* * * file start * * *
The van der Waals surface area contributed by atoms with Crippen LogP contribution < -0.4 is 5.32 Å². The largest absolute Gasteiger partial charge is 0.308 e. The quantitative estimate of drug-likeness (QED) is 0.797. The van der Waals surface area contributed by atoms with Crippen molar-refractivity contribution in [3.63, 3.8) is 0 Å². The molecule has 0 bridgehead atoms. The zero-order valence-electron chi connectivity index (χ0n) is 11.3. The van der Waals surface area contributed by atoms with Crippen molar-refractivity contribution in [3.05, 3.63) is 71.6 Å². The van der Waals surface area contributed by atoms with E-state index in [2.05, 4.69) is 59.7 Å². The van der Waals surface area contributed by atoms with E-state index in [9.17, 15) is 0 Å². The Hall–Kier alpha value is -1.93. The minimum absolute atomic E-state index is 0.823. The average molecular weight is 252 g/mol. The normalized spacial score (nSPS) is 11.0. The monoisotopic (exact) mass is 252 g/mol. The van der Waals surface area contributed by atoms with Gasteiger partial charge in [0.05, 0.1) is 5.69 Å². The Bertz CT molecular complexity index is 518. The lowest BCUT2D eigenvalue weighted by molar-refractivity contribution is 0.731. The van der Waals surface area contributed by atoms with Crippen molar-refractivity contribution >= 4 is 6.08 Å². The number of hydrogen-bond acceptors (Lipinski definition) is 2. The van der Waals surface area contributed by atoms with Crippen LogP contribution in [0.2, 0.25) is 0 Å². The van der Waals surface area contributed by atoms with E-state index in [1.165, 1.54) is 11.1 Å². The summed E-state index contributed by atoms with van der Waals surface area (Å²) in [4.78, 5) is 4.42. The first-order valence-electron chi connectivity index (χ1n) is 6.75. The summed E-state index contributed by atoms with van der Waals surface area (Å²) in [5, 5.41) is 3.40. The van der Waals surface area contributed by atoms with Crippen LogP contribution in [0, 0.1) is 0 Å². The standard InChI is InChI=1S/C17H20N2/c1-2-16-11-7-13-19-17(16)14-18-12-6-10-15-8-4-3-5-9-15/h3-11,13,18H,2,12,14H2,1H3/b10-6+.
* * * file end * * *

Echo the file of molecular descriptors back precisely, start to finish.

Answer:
The van der Waals surface area contributed by atoms with Crippen LogP contribution < -0.4 is 5.32 Å². The largest absolute Gasteiger partial charge is 0.308 e. The quantitative estimate of drug-likeness (QED) is 0.797. The van der Waals surface area contributed by atoms with Crippen molar-refractivity contribution in [3.63, 3.8) is 0 Å². The molecule has 0 bridgehead atoms. The zero-order valence-electron chi connectivity index (χ0n) is 11.3. The van der Waals surface area contributed by atoms with Crippen molar-refractivity contribution in [3.05, 3.63) is 71.6 Å². The van der Waals surface area contributed by atoms with E-state index in [2.05, 4.69) is 59.7 Å². The van der Waals surface area contributed by atoms with E-state index in [9.17, 15) is 0 Å². The Hall–Kier alpha value is -1.93. The minimum absolute atomic E-state index is 0.823. The average molecular weight is 252 g/mol. The normalized spacial score (nSPS) is 11.0. The monoisotopic (exact) mass is 252 g/mol. The van der Waals surface area contributed by atoms with Gasteiger partial charge in [0.05, 0.1) is 5.69 Å². The Bertz CT molecular complexity index is 518. The lowest BCUT2D eigenvalue weighted by molar-refractivity contribution is 0.731. The van der Waals surface area contributed by atoms with Crippen molar-refractivity contribution >= 4 is 6.08 Å². The number of hydrogen-bond acceptors (Lipinski definition) is 2. The van der Waals surface area contributed by atoms with Crippen LogP contribution in [0.2, 0.25) is 0 Å². The van der Waals surface area contributed by atoms with E-state index in [1.165, 1.54) is 11.1 Å². The summed E-state index contributed by atoms with van der Waals surface area (Å²) in [4.78, 5) is 4.42. The first-order valence-electron chi connectivity index (χ1n) is 6.75. The summed E-state index contributed by atoms with van der Waals surface area (Å²) in [5, 5.41) is 3.40. The van der Waals surface area contributed by atoms with Crippen LogP contribution in [0, 0.1) is 0 Å². The standard InChI is InChI=1S/C17H20N2/c1-2-16-11-7-13-19-17(16)14-18-12-6-10-15-8-4-3-5-9-15/h3-11,13,18H,2,12,14H2,1H3/b10-6+.